Most real-time strategy (RTS) games are modelled around sci-fi or fantasy themes but Ensemble Studios’ 1999 PC gaming classic, Age of Empires II: The Age of Kings, used an authentic historical backdrop and featured 13 different civilisations for players to control.
I recall that when I first looked at Age of Empires II nothing about it immediately jumped out and bit me on the arse. But the further I delved into the game the more I discovered just how much effort Ensemble Studios had put into it.
For starters the game featured a swag of intricately detailed units and structures. And unlike other RTS games of that era (i.e. Tiberian Sun), the units themselves were large and extremely well animated (somewhat reminiscent of Warcraft II or Starcraft). Another nice touch was the game’s mini-database of information which documented the history of the various civilisations on offer.
Age of Empires II included a special “William Wallace” tutorial campaign where players learnt the basic gameplay mechanics, along with the functions, strengths and weaknesses of various generic units and structures.
A history lesson, only not boring…
Age of Empires II allowed the player to control any of 13 different civilisations which included the Britons, Vikings, Turks, Franks, and Chinese. While many of the game’s units and structures were generic (i.e. Castles, Stables, Mining Camp, Barracks and so on), each civilisation had its own unique unit. These included everything from British Longbows to Persian War Elephants, and French Bombard Cannons. To make the game even more different for each civilisation, the designers also tweaked the resource costs of particular units and structures, along with the associated research and development tree.
Each civilisation had its own set of dialogue and to be honest the quality of voice acting ranged from good to horrible (the French accents sounded like something from a Monty Python flick). However the music and ambient sound-effects were uniformly excellent.
The single-player portion of the game encompassed five historical campaigns and a sort of ‘instant action’ random map mode. The campaigns themselves were only mildly engaging, and after playing through the tutorial, many gamers inevitably ploughed straight into the random maps.
No control issues here
The interface of Age of Empires II was controlled via the mouse and was simply a joy to use. Game control was very intuitive and when a unit or building was selected, a menu of possible actions popped up in the bottom left corner of the screen. Also, grouped units appeared as stacked tiles in the menu bar, making it easy to issue specific commands to a particular unit in the heat of battle by clicking on the relevant icon.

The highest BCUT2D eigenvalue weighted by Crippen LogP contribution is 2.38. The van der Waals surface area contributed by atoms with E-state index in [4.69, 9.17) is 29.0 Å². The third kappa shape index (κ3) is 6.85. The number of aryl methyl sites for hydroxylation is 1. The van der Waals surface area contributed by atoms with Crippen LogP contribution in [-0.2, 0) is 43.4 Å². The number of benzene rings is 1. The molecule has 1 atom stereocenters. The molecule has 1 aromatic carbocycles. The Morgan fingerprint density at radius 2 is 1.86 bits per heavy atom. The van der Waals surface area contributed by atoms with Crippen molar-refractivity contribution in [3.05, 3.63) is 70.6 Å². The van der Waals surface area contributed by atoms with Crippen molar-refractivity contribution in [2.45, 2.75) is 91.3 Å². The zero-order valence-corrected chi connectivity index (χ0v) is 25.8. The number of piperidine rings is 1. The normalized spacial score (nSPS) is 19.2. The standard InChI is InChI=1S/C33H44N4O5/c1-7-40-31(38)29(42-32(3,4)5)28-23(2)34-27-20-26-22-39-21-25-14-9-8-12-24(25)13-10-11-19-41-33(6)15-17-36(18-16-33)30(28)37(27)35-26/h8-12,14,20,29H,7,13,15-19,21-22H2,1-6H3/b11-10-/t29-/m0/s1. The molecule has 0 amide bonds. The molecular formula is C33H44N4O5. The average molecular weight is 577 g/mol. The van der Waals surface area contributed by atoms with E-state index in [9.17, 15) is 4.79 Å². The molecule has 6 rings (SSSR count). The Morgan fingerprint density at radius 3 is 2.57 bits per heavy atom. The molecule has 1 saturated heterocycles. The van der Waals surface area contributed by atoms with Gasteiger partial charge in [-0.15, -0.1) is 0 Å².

Souped up AI
The weak AI (artificial intelligence) of computer opponents in the first Age of Empires game had been widely criticised and Ensemble Studios put a lot of effort into addressing this for Age of Empires II. After playing the single-player campaigns and “random map” modes extensively I came to the conclusion that they succeeded and the game’s varying difficulty settings (ranging from ‘easy’ to ‘very hard’) provided ample challenge for all but the most gifted players.
At the highest difficulty level you could expect your computer opponents to advance through the ages with alarming speed and you’d soon find yourself on the receiving end of a heavy trebuchet-based assault. The path-finding and combative AI of player-controlled units was also first rate. Indeed one of the best facets of the game was the unit formations which players could use to group their forces protectively around weaker units or form tight offensive spearheads.
Old school multiplayer options
Age of Empires II featured the usual assortment of multiplayer options including support for modem, LAN, Internet and direct serial link connections. Multiplayer game modes included everything from deathmatch (where players started the game with a stack of resources and then slugged it out on the battlefield) to regicide (where you had to find and kill the enemy king). For random maps, victory conditions included goals like being the first to build a wonder or capture all the relics on a map, to conquest where you basically had to annihilate your opponent.
|Info:||Age of Empires II was an incredibly addictive and compelling RTS game which certainly deserves PC gaming classic status. The game’s creators, Ensemble Studios, eventually disbanded although many of the original team members went on to found Robot Entertainment – I guess that explains why the Orcs Must Die! series is so damned good!|
|The Good:||While Age of Empires II: The Age of Kings didn’t deviate from the traditional RTS formula of resource management and tactical combat, the whole package was just so well put together most gamers found themselves hooked from the word go.|
|The Bad:||One of Age of Empires II’s only weaknesses (if it can be termed as such) was the lengthy playing time with even random maps taking upwards of three hours to complete!|